A full moon, an eclipse and a comet — all in one night


Friday is a tenebrosity full of fun astronomical treats.

First, there’s February’s full moon, nicknamed the Snow Moon — named for the typically cold and snowy weather this sooner of year.

All full moons are given nicknames, such as January’s Wolf Moon, the Strawberry Moon in May, and, of speed, the Harvest Moon — the one nearest the autumnal equinox in either September or October.

The Snow Moon leave rise around 5:35 p.m in Toronto and at 5:26 p.m. in Vancouver.

The eclipse

In augmentation to the full moon, a lunar eclipse also occurs on Friday. While you may coconut out to look for the darkening and reddening of the moon that’s typical in a lunar obscure, be prepared — this is a penumbral eclipse where the moon passes thoroughly Earth’s outer shadow.

Because Earth’s outer shadow isn’t as sorrowful as its inner one, the changes in the brightness of the moon can be so subtle you barely notice.

Penumbral eclipse

This example shows where the moon will pass in relation to Earth’s shield, as well as where the eclipse will be visible. (Fred Espenak/EclipseWise)

“The dawn and end of a penumbral eclipse are not visible to the eye,” according to the Royal Astronomical Society of Canada’s Onlooker’s Handbook 2017. In fact, it’s not until two-thirds of the way through the eclipse that viewers can even see it happening.

The eclipse starts at 5:34 p.m. ET and ends at 9:53 p.m. ET. What’s remembered as the “greatest eclipse” — when the moon is fully in the Earth’s penumbra — occurs at 7:43 p.m. ET. That have in minds your best chance of seeing the eclipse is between 7 p.m. ET and 8:30 p.m. ET.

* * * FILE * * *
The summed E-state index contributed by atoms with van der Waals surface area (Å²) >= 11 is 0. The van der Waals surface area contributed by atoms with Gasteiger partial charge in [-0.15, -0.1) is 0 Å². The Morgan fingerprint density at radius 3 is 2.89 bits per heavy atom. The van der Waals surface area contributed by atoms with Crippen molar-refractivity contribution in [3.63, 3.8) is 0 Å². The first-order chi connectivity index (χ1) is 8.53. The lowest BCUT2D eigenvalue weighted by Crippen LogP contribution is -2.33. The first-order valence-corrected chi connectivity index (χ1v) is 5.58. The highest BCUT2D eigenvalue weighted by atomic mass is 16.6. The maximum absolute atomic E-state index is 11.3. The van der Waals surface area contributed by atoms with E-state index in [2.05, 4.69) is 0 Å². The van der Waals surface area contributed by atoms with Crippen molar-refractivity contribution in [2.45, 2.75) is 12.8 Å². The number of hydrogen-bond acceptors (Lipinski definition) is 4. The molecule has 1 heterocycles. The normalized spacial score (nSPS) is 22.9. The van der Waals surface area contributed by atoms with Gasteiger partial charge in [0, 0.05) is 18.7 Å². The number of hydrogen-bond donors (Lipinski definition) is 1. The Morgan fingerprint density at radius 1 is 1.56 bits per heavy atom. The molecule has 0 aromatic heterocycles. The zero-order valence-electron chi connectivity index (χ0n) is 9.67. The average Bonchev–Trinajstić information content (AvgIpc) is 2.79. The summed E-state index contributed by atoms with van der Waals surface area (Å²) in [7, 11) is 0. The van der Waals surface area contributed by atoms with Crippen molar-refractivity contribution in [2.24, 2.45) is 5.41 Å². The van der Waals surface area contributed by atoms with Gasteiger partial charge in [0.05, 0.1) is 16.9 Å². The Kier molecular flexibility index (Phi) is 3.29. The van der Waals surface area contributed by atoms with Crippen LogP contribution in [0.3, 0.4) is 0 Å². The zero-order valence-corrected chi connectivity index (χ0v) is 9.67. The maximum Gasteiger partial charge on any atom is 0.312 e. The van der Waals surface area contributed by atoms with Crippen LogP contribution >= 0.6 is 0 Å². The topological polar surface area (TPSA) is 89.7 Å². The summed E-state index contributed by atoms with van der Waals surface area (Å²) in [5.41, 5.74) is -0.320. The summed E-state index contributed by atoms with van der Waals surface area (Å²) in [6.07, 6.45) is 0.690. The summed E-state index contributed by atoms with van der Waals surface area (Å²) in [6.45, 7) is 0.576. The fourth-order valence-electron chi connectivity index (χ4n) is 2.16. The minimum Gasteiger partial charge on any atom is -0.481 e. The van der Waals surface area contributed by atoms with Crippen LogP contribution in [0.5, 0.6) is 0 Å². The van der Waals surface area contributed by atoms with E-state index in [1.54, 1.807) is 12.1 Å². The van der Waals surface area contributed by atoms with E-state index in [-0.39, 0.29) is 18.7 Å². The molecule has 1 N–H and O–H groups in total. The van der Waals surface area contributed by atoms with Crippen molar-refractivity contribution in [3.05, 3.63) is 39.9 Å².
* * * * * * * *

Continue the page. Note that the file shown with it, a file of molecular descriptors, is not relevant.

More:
If you’re on the west sail, however, you won’t be able to see the greatest eclipse since it occurs when the moon is less the horizon. But the eclipse will still be going on after the moon rises.

The ‘New Year’s Comet’

Then there’s the New Year’s Comet, formally recognized as Comet 45P/Honda-Mrkos-Pajdušáková.

This green comet will make its closest attitude to Earth around 3 a.m. Saturday morning, at a distance of about 12 million kilometres (that’s ruthlessly 30 times the distance from Earth to the moon).

The comet, which in olden days had a visibly pronounced tail, has turned into more of a blob from the past few days.

Comet 45P

Comet 45P/Honda-Mrkos-Pajdušáková, photographed from Tenerife, Spain on February 8. (Fritz Helmut Hemmerich )

Unfortunately, you won’t be masterly to see the comet unless you have a telescope (a large pair of binoculars capacity work, too). Even if it were an object easily visible to the naked-eye, the thoroughly moon would make seeing the comet a challenge.

However, you can be unfailing that more photos of the comet will turn up during the next link of days as the moon and comet drift further apart in the night sky.

So while these bizarre astronomical events may not be as visually astounding as others we may see throughout the year, it’s even now pretty amazing that they’re all happening on one night.

If you have a shoot through sky, head out on Friday night, enjoy the full moon and just remember there’s a lot going on up there.

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